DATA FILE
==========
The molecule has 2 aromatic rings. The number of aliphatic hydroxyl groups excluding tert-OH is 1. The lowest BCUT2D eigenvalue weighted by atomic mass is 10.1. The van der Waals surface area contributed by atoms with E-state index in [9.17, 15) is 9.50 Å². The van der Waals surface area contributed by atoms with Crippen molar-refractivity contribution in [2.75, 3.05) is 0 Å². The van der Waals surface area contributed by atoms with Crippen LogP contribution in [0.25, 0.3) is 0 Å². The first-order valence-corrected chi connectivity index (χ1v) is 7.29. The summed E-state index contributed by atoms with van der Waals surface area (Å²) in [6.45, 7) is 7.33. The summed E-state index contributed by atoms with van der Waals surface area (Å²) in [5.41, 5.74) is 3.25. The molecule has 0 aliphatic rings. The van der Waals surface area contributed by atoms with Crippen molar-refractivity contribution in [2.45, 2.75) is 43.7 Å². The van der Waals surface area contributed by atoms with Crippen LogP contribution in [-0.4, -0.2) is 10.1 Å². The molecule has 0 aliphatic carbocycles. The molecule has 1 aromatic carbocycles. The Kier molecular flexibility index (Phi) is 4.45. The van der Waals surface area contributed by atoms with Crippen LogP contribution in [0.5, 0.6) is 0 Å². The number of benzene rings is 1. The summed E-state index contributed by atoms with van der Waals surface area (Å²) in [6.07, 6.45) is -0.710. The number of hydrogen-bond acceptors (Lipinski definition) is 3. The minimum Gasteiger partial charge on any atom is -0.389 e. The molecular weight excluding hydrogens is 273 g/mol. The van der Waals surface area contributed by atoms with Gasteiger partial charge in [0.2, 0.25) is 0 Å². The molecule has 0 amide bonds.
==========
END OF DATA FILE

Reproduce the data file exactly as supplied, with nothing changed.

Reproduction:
The molecule has 2 aromatic rings. The number of aliphatic hydroxyl groups excluding tert-OH is 1. The lowest BCUT2D eigenvalue weighted by atomic mass is 10.1. The van der Waals surface area contributed by atoms with E-state index in [9.17, 15) is 9.50 Å². The van der Waals surface area contributed by atoms with Crippen molar-refractivity contribution in [2.75, 3.05) is 0 Å². The van der Waals surface area contributed by atoms with Crippen LogP contribution in [0.25, 0.3) is 0 Å². The first-order valence-corrected chi connectivity index (χ1v) is 7.29. The summed E-state index contributed by atoms with van der Waals surface area (Å²) in [6.45, 7) is 7.33. The summed E-state index contributed by atoms with van der Waals surface area (Å²) in [5.41, 5.74) is 3.25. The molecule has 0 aliphatic rings. The van der Waals surface area contributed by atoms with Crippen molar-refractivity contribution in [2.45, 2.75) is 43.7 Å². The van der Waals surface area contributed by atoms with Crippen LogP contribution in [-0.4, -0.2) is 10.1 Å². The molecule has 0 aliphatic carbocycles. The molecule has 1 aromatic carbocycles. The Kier molecular flexibility index (Phi) is 4.45. The van der Waals surface area contributed by atoms with Crippen LogP contribution in [0.5, 0.6) is 0 Å². The number of benzene rings is 1. The summed E-state index contributed by atoms with van der Waals surface area (Å²) in [6.07, 6.45) is -0.710. The number of hydrogen-bond acceptors (Lipinski definition) is 3. The minimum Gasteiger partial charge on any atom is -0.389 e. The molecular weight excluding hydrogens is 273 g/mol. The van der Waals surface area contributed by atoms with Gasteiger partial charge in [0.2, 0.25) is 0 Å². The molecule has 0 amide bonds.